The recent emergency interest rate cut by the Reserve Bank of India by 75-basis-point (0.75%) in late March 2020 has made Masala Bonds unattractive. Although the recent cut doesn’t really impact many overseas funds, it may decrease the demand for the product due to the change in the highest coupon rate from 13.45% to 13.15%, which assumes a tax ranging from 15 to 40% and thereby reducing the returns for the investor.
In March 2020, global crude oil prices decreased to about 40%. This means that a barrel of oil costs just $25 now. This came as a result of failed talks of production cut between OPEC and Russia. This led to Saudi Arabia, the largest exporter of oil, launching a price war. While many may see this as a disadvantage, for India it is an opportunity to fill up its strategic reserve. The government had decided to buy oil worth Rs.5,000 crore at the current price of around $30 per barrel for deliveries starting in April-May. However, this opportunity does not allow the Indian economy to gain full potential as it has come amid the coronavirus outbreak that has halted most of the economic activities in the country.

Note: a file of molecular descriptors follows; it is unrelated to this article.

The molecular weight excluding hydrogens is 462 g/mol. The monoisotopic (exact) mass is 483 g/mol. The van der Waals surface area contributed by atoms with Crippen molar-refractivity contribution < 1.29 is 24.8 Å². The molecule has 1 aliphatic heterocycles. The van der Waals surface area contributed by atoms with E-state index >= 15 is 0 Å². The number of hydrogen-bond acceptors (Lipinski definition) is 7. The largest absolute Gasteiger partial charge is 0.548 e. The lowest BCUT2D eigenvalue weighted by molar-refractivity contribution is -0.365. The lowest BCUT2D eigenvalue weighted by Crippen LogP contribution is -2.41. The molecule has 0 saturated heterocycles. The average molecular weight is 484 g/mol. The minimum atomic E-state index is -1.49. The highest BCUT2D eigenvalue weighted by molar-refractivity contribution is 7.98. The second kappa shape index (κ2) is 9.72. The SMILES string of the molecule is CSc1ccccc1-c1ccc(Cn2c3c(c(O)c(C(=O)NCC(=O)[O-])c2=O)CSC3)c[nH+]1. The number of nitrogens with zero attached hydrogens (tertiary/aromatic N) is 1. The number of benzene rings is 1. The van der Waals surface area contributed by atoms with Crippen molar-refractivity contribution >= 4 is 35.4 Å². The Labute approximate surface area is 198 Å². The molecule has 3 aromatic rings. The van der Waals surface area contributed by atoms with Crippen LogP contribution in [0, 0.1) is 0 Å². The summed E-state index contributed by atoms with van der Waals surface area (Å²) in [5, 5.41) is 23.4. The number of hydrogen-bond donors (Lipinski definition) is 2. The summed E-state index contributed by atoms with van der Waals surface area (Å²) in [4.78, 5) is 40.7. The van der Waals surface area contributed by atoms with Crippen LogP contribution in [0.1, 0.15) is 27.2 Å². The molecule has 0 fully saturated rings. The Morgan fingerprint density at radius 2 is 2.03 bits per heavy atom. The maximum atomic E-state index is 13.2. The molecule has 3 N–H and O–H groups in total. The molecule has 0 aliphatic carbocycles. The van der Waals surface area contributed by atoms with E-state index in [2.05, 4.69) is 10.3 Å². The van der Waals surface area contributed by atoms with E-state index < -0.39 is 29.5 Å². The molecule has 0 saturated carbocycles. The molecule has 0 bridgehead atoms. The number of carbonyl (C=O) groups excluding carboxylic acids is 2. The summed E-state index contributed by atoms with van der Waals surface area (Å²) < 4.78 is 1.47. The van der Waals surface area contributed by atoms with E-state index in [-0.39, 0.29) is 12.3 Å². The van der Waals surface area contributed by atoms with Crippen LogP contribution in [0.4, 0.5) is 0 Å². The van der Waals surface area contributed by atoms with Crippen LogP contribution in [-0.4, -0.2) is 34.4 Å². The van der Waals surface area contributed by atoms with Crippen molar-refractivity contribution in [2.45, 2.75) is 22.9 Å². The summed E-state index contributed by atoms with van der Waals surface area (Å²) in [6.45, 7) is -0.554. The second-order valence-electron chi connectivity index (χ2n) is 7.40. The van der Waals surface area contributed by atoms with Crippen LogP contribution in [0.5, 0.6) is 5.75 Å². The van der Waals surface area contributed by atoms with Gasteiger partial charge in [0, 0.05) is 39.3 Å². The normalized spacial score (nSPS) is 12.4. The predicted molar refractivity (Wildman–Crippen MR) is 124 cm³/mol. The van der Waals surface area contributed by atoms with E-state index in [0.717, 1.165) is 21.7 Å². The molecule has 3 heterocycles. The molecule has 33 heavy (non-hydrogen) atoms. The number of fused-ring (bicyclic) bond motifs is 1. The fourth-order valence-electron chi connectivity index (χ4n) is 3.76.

The RBI data released recently showed that the accretion of Foreign Exchange Reserves continues as it recorded a fresh lifetime high of USD 517.637 billion as of 17th July, 2020. The accretion has been going on for some time now despite the slowdown and the COVID-19 lockdown situation has created quite a lot of interest as to how this is happening.
In the pandemic era, when a lot of attention is being paid to the GDP growth of countries, inflation has been turning into a looming threat. India’s inflation rate has consistently remained above the ideal 4% with its WPI reaching a reaching an 8 year high in March. The implications of the rising prices on a population that is suffering job losses and loss of social security and on an economy that is struggling to keep its head above water has raised concerns.